UPDATE - New US Legislation To Sanction Turkey For S-400, Russians For Ties With Syria - Draft

WASHINGTON (Pakistan Point News / Sputnik - 04th December, 2019) The US Senate Foreign Relations Committee scheduled for next week deliberations on legislation that would penalize Turkey's government for purchasing Russian-made S-400 air defense systems and sanction yet to be determined Russian individuals who are engaged in defense cooperation with Syria, the panel's website said.

The bill co-sponsored by Committee's chairman James Risch is on the agenda of the meeting to be held on December 11.

The legislation obligates the US Secretary of State to prepare regularly lists of Russian individuals who "knowingly export, transfer, or otherwise provide to Syria significant financial, material, or technological support that contributes materially to the ability of the Government of Syria to acquire defense articles, defense services, and related information."

"A Russian person identified on the list... shall be subject to the same sanctions as a person included on the list of specially designated nationals and blocked persons maintained by the Office of Foreign Assets Control of the Department of the Treasury," the proposed legislation reads.

The bill also declares Turkey's acquisition of the S-400 as "a significant transaction" under Countering America's Adversaries Through Sanctions Act and requires the US president to impose five or more of the CAATSA sanctions on the Turkish government.

According to the draft, it should happen not later than 30 days after the date the legislation is enacted. It envisages additional sanctions, including arms sales restrictions and opposition to loans from international financial institutions, over Turkey's recent military campaign in northern Syria against Kurdish militias, longtime allies of the United States.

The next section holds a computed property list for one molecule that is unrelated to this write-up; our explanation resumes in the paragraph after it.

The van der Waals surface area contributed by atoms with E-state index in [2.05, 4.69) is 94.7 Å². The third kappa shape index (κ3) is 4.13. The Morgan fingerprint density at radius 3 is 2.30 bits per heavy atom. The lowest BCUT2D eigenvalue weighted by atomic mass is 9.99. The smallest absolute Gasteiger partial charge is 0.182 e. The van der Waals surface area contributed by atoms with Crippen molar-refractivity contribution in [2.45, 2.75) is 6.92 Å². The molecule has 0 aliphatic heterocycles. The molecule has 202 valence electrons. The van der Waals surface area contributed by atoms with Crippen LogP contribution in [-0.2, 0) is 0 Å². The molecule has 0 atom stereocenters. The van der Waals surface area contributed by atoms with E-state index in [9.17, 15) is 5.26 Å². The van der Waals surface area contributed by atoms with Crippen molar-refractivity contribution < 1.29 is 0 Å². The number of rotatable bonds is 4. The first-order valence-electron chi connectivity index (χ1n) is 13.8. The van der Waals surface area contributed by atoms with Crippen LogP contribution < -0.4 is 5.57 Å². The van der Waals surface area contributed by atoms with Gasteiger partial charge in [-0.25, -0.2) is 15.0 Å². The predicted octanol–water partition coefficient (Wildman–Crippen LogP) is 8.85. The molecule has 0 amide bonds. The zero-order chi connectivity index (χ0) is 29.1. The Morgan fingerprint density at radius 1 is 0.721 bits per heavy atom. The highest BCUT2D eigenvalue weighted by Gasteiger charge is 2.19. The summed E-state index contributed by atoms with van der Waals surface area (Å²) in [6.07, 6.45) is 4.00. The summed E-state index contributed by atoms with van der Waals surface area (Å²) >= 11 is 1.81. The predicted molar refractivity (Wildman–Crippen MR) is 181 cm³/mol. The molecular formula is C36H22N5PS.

Earlier this week US Senators Lindsey Graham and Chris Van Hollen sent a letter to Secretary of State Mike Pompeo telling him that patience with Turkey had long expired and urged the administration to apply CAATSA sanctions.

The issue also popped up on Tuesday when the Senate Foreign Relations Committee was grilling State Department's top officials over relations with Russia. In his testimony Assistant Secretary for International Security and Nonproliferation Christopher Ford admitted that "a deliberative process" on sanctioning Turkey was still underway and reminded that it had taken about eight months to apply CAATSA sanctions on the Chinese defense procurement entity for purchasing in S-400 and Sukhoi fighter jets.

"That is indeed the precedent here. It took about eight months to do that, rather longer than 144 days [that have passed since Turkey bought S-400]. The deliberative process with regard to Turkey is still underway," he said.

Last month Turkey tested S-400 radars against American-made F-16 fighter jets, infuriating US senators. The S-400 systems have been supplied from Russia since mid-July and are expected to become fully operational by April 2020. The US insists that the S-400 is incompatible with NATO security standards and tries to pressure Ankara into removing it from service. It suspended Turkey's participation in the F-35 program in July and threatens to completely remove the country from the fifth generation stealth fighter project.